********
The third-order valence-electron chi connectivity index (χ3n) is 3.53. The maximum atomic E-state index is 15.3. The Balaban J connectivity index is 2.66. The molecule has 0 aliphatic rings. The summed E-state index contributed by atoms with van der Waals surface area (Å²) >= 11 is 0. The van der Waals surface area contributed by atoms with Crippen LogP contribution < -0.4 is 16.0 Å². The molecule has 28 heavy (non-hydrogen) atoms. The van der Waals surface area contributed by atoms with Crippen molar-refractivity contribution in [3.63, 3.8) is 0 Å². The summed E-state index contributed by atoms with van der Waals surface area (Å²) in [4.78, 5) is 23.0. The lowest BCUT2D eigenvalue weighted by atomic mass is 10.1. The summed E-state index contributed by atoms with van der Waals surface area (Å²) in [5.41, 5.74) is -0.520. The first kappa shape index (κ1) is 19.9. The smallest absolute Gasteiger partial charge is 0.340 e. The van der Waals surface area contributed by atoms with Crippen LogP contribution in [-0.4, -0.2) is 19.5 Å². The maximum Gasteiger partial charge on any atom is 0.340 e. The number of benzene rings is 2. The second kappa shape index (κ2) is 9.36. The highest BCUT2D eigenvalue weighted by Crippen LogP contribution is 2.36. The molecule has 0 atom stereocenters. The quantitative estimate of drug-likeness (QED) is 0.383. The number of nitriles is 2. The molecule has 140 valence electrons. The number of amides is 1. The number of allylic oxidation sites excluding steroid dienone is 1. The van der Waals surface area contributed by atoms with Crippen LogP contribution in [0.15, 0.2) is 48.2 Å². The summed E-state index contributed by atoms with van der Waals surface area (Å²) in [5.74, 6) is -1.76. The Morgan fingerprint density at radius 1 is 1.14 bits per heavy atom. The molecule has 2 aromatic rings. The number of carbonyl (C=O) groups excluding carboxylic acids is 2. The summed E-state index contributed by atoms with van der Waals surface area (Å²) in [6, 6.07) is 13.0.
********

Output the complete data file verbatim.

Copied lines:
The third-order valence-electron chi connectivity index (χ3n) is 3.53. The maximum atomic E-state index is 15.3. The Balaban J connectivity index is 2.66. The molecule has 0 aliphatic rings. The summed E-state index contributed by atoms with van der Waals surface area (Å²) >= 11 is 0. The van der Waals surface area contributed by atoms with Crippen LogP contribution < -0.4 is 16.0 Å². The molecule has 28 heavy (non-hydrogen) atoms. The van der Waals surface area contributed by atoms with Crippen molar-refractivity contribution in [3.63, 3.8) is 0 Å². The summed E-state index contributed by atoms with van der Waals surface area (Å²) in [4.78, 5) is 23.0. The lowest BCUT2D eigenvalue weighted by atomic mass is 10.1. The summed E-state index contributed by atoms with van der Waals surface area (Å²) in [5.41, 5.74) is -0.520. The first kappa shape index (κ1) is 19.9. The smallest absolute Gasteiger partial charge is 0.340 e. The van der Waals surface area contributed by atoms with Crippen LogP contribution in [-0.4, -0.2) is 19.5 Å². The maximum Gasteiger partial charge on any atom is 0.340 e. The number of benzene rings is 2. The second kappa shape index (κ2) is 9.36. The highest BCUT2D eigenvalue weighted by Crippen LogP contribution is 2.36. The molecule has 0 atom stereocenters. The quantitative estimate of drug-likeness (QED) is 0.383. The number of nitriles is 2. The molecule has 140 valence electrons. The number of amides is 1. The number of allylic oxidation sites excluding steroid dienone is 1. The van der Waals surface area contributed by atoms with Crippen LogP contribution in [0.15, 0.2) is 48.2 Å². The summed E-state index contributed by atoms with van der Waals surface area (Å²) in [5.74, 6) is -1.76. The Morgan fingerprint density at radius 1 is 1.14 bits per heavy atom. The molecule has 2 aromatic rings. The number of carbonyl (C=O) groups excluding carboxylic acids is 2. The summed E-state index contributed by atoms with van der Waals surface area (Å²) in [6, 6.07) is 13.0.